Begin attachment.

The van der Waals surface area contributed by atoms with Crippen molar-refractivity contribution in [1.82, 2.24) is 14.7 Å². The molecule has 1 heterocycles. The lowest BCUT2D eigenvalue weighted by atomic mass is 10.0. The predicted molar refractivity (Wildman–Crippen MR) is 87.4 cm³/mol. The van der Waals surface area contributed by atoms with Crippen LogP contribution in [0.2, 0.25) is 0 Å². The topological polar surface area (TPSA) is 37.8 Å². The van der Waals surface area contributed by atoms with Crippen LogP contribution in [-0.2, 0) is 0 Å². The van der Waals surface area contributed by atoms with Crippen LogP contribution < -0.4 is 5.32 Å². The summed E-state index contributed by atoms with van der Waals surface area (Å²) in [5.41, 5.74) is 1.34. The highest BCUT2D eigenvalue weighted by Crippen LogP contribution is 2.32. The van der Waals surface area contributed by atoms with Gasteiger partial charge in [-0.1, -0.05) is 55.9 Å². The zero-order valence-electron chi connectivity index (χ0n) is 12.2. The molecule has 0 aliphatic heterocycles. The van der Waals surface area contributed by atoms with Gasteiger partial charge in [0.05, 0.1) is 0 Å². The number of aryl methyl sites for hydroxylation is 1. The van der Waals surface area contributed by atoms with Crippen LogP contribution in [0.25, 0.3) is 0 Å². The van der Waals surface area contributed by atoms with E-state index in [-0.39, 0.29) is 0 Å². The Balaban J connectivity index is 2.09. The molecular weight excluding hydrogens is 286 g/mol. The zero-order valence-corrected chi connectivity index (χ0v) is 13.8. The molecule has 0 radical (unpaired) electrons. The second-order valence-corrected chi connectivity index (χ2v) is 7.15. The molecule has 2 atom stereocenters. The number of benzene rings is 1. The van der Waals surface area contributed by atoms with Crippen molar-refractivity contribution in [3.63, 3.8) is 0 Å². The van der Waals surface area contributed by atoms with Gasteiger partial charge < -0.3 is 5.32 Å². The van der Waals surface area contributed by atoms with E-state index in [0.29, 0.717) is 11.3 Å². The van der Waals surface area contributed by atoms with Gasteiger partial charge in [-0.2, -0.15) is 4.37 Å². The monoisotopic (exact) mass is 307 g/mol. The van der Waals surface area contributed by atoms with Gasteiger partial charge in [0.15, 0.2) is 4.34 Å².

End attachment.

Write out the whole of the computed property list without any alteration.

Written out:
The van der Waals surface area contributed by atoms with Crippen molar-refractivity contribution in [1.82, 2.24) is 14.7 Å². The molecule has 1 heterocycles. The lowest BCUT2D eigenvalue weighted by atomic mass is 10.0. The predicted molar refractivity (Wildman–Crippen MR) is 87.4 cm³/mol. The van der Waals surface area contributed by atoms with Crippen LogP contribution in [0.2, 0.25) is 0 Å². The topological polar surface area (TPSA) is 37.8 Å². The van der Waals surface area contributed by atoms with Crippen LogP contribution in [-0.2, 0) is 0 Å². The van der Waals surface area contributed by atoms with Crippen LogP contribution < -0.4 is 5.32 Å². The summed E-state index contributed by atoms with van der Waals surface area (Å²) in [5.41, 5.74) is 1.34. The highest BCUT2D eigenvalue weighted by Crippen LogP contribution is 2.32. The van der Waals surface area contributed by atoms with Gasteiger partial charge in [-0.1, -0.05) is 55.9 Å². The zero-order valence-electron chi connectivity index (χ0n) is 12.2. The molecule has 0 aliphatic heterocycles. The van der Waals surface area contributed by atoms with Gasteiger partial charge in [0.05, 0.1) is 0 Å². The number of aryl methyl sites for hydroxylation is 1. The van der Waals surface area contributed by atoms with Crippen LogP contribution in [0.25, 0.3) is 0 Å². The van der Waals surface area contributed by atoms with E-state index in [-0.39, 0.29) is 0 Å². The Balaban J connectivity index is 2.09. The molecular weight excluding hydrogens is 286 g/mol. The zero-order valence-corrected chi connectivity index (χ0v) is 13.8. The molecule has 0 radical (unpaired) electrons. The second-order valence-corrected chi connectivity index (χ2v) is 7.15. The molecule has 2 atom stereocenters. The number of benzene rings is 1. The van der Waals surface area contributed by atoms with Crippen molar-refractivity contribution in [3.63, 3.8) is 0 Å². The van der Waals surface area contributed by atoms with Gasteiger partial charge < -0.3 is 5.32 Å². The van der Waals surface area contributed by atoms with E-state index in [0.29, 0.717) is 11.3 Å². The van der Waals surface area contributed by atoms with Gasteiger partial charge in [-0.2, -0.15) is 4.37 Å². The monoisotopic (exact) mass is 307 g/mol. The van der Waals surface area contributed by atoms with Gasteiger partial charge in [0.15, 0.2) is 4.34 Å².